Abandoned parking lots and indoor cycling tracks are some of the best locations. Most importantly, make sure to always wear the appropriate safety gear (helmet and possibly pads) before hopping on a brakeless bike.
Step 2: Anticipate Your Stops
Since fixie braking is more involved, you'll need to remain extremely aware of your surroundings. Constantly scanning the road for hazards is ideal while riding through traffic, but you'll have it a little easier while practicing. Try to define an ideal stopping point in your practice area by setting up goal markers like traffic cones. With a definitive "red zone" to work with, you'll be able to practice stopping short of (or even skidding around) obstacles.
Step 3: Choose Your Braking Method
Despite all the inherent danger, there is some good news. When it comes to slowing down, fixed gear riders have a few different choices. Each comes with its own set of pluses and minuses (as well as ideal riding conditions), so it's wise to learn at least a couple. The two most common are:
Decreasing the speed of your pedaling is the easiest ways to slow down a fixie. Since the rotation of the rear wheel and the movement of the pedals are directly connected, slowing down your strokes will put a damper on forward motion. In non-emergency situations this should bring you to a smooth, natural stop -- time/distance permitting of course.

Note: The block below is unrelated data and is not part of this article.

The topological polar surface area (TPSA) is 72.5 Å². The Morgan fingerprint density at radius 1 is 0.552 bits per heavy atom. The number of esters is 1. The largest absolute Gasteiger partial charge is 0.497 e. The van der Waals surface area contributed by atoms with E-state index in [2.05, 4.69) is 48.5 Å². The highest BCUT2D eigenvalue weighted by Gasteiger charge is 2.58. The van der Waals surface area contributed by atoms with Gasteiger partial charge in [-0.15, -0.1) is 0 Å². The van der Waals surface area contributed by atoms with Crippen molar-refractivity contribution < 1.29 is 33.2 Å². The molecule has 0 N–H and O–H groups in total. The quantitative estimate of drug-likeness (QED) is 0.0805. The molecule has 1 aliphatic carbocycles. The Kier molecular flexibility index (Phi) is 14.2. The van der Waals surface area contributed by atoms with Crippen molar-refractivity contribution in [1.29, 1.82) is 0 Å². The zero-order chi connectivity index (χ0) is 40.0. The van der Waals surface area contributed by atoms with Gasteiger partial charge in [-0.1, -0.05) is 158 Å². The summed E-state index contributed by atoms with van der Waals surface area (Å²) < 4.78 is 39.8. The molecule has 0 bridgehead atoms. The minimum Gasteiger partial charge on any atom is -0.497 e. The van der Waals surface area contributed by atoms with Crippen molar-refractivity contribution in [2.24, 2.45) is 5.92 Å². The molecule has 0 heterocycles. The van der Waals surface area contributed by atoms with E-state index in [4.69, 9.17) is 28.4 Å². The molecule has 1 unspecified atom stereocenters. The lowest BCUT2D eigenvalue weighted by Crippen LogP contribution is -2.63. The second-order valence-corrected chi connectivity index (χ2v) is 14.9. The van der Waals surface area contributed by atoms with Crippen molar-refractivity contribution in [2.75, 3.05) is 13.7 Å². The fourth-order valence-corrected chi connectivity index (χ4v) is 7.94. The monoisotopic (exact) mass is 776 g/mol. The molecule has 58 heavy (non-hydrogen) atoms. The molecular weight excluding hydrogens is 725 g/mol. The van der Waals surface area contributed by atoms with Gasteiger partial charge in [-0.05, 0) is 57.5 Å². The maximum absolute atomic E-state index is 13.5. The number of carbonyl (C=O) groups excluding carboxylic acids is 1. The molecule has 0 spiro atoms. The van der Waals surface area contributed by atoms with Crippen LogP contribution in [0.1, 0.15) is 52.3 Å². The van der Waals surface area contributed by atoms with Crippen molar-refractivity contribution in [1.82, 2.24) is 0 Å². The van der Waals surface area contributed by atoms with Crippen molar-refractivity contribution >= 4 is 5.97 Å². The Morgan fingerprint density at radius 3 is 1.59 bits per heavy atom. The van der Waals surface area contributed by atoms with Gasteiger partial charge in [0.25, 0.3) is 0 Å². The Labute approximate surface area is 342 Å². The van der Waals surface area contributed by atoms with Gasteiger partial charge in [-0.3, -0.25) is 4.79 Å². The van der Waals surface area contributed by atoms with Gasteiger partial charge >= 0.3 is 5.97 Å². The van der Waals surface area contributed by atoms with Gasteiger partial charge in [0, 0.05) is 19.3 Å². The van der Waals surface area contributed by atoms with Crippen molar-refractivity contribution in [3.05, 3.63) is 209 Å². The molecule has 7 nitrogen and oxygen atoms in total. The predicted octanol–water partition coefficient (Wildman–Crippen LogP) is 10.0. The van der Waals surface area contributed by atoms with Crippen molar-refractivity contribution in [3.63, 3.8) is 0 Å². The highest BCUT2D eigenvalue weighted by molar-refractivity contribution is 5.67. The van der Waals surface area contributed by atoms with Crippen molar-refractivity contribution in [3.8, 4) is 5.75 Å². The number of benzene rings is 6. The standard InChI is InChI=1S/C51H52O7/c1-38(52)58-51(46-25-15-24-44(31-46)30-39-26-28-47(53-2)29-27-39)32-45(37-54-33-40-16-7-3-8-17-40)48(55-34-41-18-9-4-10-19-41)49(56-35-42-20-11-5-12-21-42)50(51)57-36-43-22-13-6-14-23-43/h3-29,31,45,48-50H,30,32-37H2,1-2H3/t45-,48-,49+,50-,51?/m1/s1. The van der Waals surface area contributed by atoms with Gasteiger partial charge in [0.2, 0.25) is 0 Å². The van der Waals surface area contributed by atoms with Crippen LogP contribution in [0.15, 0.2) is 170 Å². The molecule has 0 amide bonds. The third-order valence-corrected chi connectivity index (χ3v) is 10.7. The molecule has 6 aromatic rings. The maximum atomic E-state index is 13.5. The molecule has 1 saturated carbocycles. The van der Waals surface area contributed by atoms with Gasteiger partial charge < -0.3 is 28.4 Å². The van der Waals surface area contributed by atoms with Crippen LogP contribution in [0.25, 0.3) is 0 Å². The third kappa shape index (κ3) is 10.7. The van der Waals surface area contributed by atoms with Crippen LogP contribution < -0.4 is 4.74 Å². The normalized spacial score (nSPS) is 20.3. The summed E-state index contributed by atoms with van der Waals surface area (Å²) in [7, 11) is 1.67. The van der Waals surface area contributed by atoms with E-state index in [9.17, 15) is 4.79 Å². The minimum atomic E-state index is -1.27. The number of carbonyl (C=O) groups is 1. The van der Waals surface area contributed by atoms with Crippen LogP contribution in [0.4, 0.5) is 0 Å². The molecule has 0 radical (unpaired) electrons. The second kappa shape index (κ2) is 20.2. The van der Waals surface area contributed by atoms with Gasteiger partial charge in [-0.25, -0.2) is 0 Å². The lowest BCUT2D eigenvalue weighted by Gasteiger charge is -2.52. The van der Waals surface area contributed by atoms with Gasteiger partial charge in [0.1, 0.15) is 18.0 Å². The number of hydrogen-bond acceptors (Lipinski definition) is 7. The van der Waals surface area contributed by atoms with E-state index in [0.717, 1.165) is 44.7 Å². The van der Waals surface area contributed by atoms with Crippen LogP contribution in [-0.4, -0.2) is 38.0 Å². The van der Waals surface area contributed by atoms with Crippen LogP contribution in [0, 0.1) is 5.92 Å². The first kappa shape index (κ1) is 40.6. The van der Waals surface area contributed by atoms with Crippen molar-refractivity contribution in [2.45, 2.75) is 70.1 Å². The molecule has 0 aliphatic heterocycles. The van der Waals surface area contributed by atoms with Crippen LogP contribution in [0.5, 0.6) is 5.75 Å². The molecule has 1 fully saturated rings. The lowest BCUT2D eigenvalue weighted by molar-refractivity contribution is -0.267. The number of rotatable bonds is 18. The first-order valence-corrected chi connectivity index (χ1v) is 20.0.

Skid StoppingIs "danger" (or "speed") your middle name? Then the skid stop is probably more up your alley. The process is started by leaning forward on the bike and relieving the weight on the rear wheel. If you have the balance to lift the rear wheel ever-so-slightly off the ground, even better.
Once the traction of the rear wheel has been taken out of the equation, use your feet to lock the pedals in a horizontal position. This should slow the suspended rear wheel to a stop. Shifting weight back onto the rear wheel should cause the rear tire to skid, causing the bike to slow to a stop.ods for enthusiasts.